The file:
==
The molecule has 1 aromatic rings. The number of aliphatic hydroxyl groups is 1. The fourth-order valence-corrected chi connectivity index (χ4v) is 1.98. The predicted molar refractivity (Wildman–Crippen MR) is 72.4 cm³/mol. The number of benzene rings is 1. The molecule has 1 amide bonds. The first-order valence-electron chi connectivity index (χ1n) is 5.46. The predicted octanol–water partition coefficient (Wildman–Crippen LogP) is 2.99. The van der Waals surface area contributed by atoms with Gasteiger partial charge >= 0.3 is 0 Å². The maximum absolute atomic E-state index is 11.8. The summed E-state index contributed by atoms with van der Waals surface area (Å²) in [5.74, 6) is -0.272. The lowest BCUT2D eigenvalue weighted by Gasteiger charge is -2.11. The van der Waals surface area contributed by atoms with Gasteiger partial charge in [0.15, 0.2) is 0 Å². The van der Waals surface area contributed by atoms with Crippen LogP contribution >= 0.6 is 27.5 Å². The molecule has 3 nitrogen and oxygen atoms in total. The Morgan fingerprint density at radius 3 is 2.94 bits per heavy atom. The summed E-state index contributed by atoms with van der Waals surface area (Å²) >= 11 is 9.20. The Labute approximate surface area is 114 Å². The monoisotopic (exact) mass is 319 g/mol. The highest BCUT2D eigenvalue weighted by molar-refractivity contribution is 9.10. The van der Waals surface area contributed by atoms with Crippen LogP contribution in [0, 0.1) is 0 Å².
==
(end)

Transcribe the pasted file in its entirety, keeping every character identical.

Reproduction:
The molecule has 1 aromatic rings. The number of aliphatic hydroxyl groups is 1. The fourth-order valence-corrected chi connectivity index (χ4v) is 1.98. The predicted molar refractivity (Wildman–Crippen MR) is 72.4 cm³/mol. The number of benzene rings is 1. The molecule has 1 amide bonds. The first-order valence-electron chi connectivity index (χ1n) is 5.46. The predicted octanol–water partition coefficient (Wildman–Crippen LogP) is 2.99. The van der Waals surface area contributed by atoms with Gasteiger partial charge >= 0.3 is 0 Å². The maximum absolute atomic E-state index is 11.8. The summed E-state index contributed by atoms with van der Waals surface area (Å²) in [5.74, 6) is -0.272. The lowest BCUT2D eigenvalue weighted by Gasteiger charge is -2.11. The van der Waals surface area contributed by atoms with Gasteiger partial charge in [0.15, 0.2) is 0 Å². The van der Waals surface area contributed by atoms with Crippen LogP contribution >= 0.6 is 27.5 Å². The molecule has 3 nitrogen and oxygen atoms in total. The Morgan fingerprint density at radius 3 is 2.94 bits per heavy atom. The summed E-state index contributed by atoms with van der Waals surface area (Å²) >= 11 is 9.20. The Labute approximate surface area is 114 Å². The monoisotopic (exact) mass is 319 g/mol. The highest BCUT2D eigenvalue weighted by molar-refractivity contribution is 9.10. The van der Waals surface area contributed by atoms with Crippen LogP contribution in [0, 0.1) is 0 Å².